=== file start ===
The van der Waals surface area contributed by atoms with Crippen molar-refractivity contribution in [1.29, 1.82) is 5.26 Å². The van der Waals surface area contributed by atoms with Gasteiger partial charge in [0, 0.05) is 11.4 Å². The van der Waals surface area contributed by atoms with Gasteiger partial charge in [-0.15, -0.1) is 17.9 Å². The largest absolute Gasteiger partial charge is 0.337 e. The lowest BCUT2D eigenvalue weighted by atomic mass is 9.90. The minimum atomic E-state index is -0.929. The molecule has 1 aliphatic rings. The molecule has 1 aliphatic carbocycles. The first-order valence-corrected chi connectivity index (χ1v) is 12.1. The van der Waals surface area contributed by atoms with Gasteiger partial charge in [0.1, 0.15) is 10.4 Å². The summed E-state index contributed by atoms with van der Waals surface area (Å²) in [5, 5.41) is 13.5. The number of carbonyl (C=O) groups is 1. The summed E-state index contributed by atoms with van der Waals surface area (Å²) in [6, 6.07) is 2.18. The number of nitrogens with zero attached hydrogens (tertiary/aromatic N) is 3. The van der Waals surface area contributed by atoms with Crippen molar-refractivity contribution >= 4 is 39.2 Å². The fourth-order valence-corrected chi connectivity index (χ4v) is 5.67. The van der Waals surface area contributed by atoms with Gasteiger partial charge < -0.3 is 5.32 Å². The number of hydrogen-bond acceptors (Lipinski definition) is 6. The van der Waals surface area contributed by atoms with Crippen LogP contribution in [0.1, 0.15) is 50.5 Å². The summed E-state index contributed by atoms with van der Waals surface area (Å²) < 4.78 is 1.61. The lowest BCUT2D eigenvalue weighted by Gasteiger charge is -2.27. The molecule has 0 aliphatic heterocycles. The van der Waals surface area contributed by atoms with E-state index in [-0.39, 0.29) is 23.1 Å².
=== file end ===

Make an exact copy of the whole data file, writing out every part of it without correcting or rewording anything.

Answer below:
The van der Waals surface area contributed by atoms with Crippen molar-refractivity contribution in [1.29, 1.82) is 5.26 Å². The van der Waals surface area contributed by atoms with Gasteiger partial charge in [0, 0.05) is 11.4 Å². The van der Waals surface area contributed by atoms with Gasteiger partial charge in [-0.15, -0.1) is 17.9 Å². The largest absolute Gasteiger partial charge is 0.337 e. The lowest BCUT2D eigenvalue weighted by atomic mass is 9.90. The minimum atomic E-state index is -0.929. The molecule has 1 aliphatic rings. The molecule has 1 aliphatic carbocycles. The first-order valence-corrected chi connectivity index (χ1v) is 12.1. The van der Waals surface area contributed by atoms with Gasteiger partial charge in [0.1, 0.15) is 10.4 Å². The summed E-state index contributed by atoms with van der Waals surface area (Å²) in [5, 5.41) is 13.5. The number of carbonyl (C=O) groups is 1. The summed E-state index contributed by atoms with van der Waals surface area (Å²) in [6, 6.07) is 2.18. The number of nitrogens with zero attached hydrogens (tertiary/aromatic N) is 3. The van der Waals surface area contributed by atoms with Crippen molar-refractivity contribution >= 4 is 39.2 Å². The fourth-order valence-corrected chi connectivity index (χ4v) is 5.67. The van der Waals surface area contributed by atoms with Gasteiger partial charge < -0.3 is 5.32 Å². The number of hydrogen-bond acceptors (Lipinski definition) is 6. The van der Waals surface area contributed by atoms with Crippen LogP contribution in [0.1, 0.15) is 50.5 Å². The summed E-state index contributed by atoms with van der Waals surface area (Å²) < 4.78 is 1.61. The lowest BCUT2D eigenvalue weighted by Gasteiger charge is -2.27. The molecule has 0 aliphatic heterocycles. The van der Waals surface area contributed by atoms with E-state index in [-0.39, 0.29) is 23.1 Å².